Discovering DiscoverEd

Recently I’ve been trying a few queries on Creative Commons’ new DiscoverEd OER search page. For example this query for any CC-licensed material referencing the doomed Franklin Expedition – my current pet interest outside work and something I thought might well produce no results – turns up an interesting open access paper on the metabolism of Inuits and its similarity to the metabolism of people on the Atkins diet.

DiscoverEd is currently only indexing the following sites:

  • Connexions (
  • National Science Digital Library (
  • OER Commons (
  • OpenCourseWare Consortium (

and so is considerably more limited than the general Creative Commons search tool which acts as a concentrator for licence-based search from Yahoo!, Google and Flickr. Does it have to be more limited in its indexing because its scope is deliberately focused on education? The white paper (pdf) published alongside the launch of DiscoverEd has many interesting things to say on how we ought to be flagging resources as both open and educational. After a brief discussion of metadata syndication technologies like OAI-PMH – which DiscoverEd currently uses to ascertain more about the web-available resources it spiders – the paper continues:

We believe that structured data are more useful when widely exposed and linked. Furthermore, such data are more likely to be provided once they are parsed by useful and popular web-based tools, such as search engines. A key benefit pertains to auto-discovery: if you’ve got the URL, then you have also got access to the structured data over HTTP and by following HTML links. There is no longer any need for a specialized protocol to benefit from the virtually linked structured data.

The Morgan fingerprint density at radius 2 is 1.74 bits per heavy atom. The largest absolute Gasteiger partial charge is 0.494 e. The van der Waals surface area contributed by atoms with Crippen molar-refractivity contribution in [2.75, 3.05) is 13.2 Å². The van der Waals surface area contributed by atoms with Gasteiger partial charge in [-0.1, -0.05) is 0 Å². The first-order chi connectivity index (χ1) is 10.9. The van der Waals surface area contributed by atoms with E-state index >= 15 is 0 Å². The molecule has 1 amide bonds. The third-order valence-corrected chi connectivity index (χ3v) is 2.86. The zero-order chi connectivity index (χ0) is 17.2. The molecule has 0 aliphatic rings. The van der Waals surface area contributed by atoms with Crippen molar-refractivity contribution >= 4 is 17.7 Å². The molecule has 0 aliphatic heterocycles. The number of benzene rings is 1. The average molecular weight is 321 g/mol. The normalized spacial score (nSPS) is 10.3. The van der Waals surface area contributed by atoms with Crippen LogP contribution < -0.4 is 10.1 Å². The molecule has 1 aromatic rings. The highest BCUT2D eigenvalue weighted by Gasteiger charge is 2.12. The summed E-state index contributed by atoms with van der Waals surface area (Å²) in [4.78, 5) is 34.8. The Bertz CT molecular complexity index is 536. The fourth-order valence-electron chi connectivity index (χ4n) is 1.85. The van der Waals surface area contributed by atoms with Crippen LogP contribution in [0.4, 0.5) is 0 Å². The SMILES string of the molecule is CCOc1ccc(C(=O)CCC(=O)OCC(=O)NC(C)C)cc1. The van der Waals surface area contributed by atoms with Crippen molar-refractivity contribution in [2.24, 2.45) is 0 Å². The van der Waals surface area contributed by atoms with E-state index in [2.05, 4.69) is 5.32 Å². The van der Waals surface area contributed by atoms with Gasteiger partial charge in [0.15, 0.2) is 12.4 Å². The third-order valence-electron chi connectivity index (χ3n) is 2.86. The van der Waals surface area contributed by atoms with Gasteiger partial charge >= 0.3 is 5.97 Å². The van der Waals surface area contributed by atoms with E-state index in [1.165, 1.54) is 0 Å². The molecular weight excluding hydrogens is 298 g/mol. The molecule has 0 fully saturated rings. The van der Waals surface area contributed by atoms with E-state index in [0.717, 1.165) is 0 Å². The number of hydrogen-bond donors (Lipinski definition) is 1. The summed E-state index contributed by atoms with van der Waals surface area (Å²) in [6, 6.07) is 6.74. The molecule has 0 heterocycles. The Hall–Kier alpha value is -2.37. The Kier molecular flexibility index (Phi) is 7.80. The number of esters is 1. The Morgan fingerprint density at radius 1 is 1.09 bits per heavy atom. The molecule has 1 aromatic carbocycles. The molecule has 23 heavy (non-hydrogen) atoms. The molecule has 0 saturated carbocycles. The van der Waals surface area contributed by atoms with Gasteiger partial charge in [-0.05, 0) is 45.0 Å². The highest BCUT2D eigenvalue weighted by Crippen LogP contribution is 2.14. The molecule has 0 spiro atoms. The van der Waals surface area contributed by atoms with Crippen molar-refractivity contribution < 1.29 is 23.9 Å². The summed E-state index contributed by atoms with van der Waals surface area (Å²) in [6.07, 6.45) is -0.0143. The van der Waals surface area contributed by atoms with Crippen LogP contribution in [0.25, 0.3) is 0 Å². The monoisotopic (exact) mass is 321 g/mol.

Structured data can gain the widest exposure and opportunities for linking when published in [X]HTML, visible to both people as well as software. Creative Commons addressed this issue as part of our work with licenses and identified the following as important principles for structured data in HTML documents:

Independence and Extensibility: The means of expressing information in HTML should be (1) independent of any central authority and (2) extensible, i.e., enabling the reuse of existing data models and the addition of new properties by anyone. Adding new properties should not require extensive coordination across communities or approval from a central authority. Tools should not suddenly become obsolete when new properties are added, or when existing properties are applied to new kinds of data sets.

Don’t Repeat Yourself: Providing machine-readable structure should not require duplicating data in a separate format. Notably, if the human-readable links or text are changed, a machine processing the page should automatically note this change without the publisher having to update another part of the HTML file to keep it “in sync” with the human-readable portion. This helps reduce the overall load of creating structured data after the fact.

Visual Locality: An HTML page may contain multiple items, for example a dozen photos,each with its own structured data. It should be easy for tools to associate the appropriate structured data with their corresponding visual display.

Remix Friendliness: It should be easy to copy an item from one document and paste it into a new document with all appropriate structured data included. In a world where people constantly remix old content to create new content, copy-and-paste, widgets, and sidebars are crucial elements of the remixable Web.

Apologies for the extensive quote, but these principles do strike me as very useful. Having implemented OAI targets and  their backend storage solutions in the past, I approve heartily of the opinion that metadata side channels are awkward and rarely used, and that metadata is more useful the ‘closer’ it is to the resource it describes. More specifically for the project in hand, I have recently been discussing with a member of technical staff here the best method for exposing RDF descriptions of media items and their licensing terms to search engines. The issue of multiple items on a page, along with multiple RDF descriptions caused us some puzzlement. How would this data be parsed by Yahoo! and Google? I’m going to set up some experiments, and – as the Creative Commons paper suggests – take a look at RDFa.

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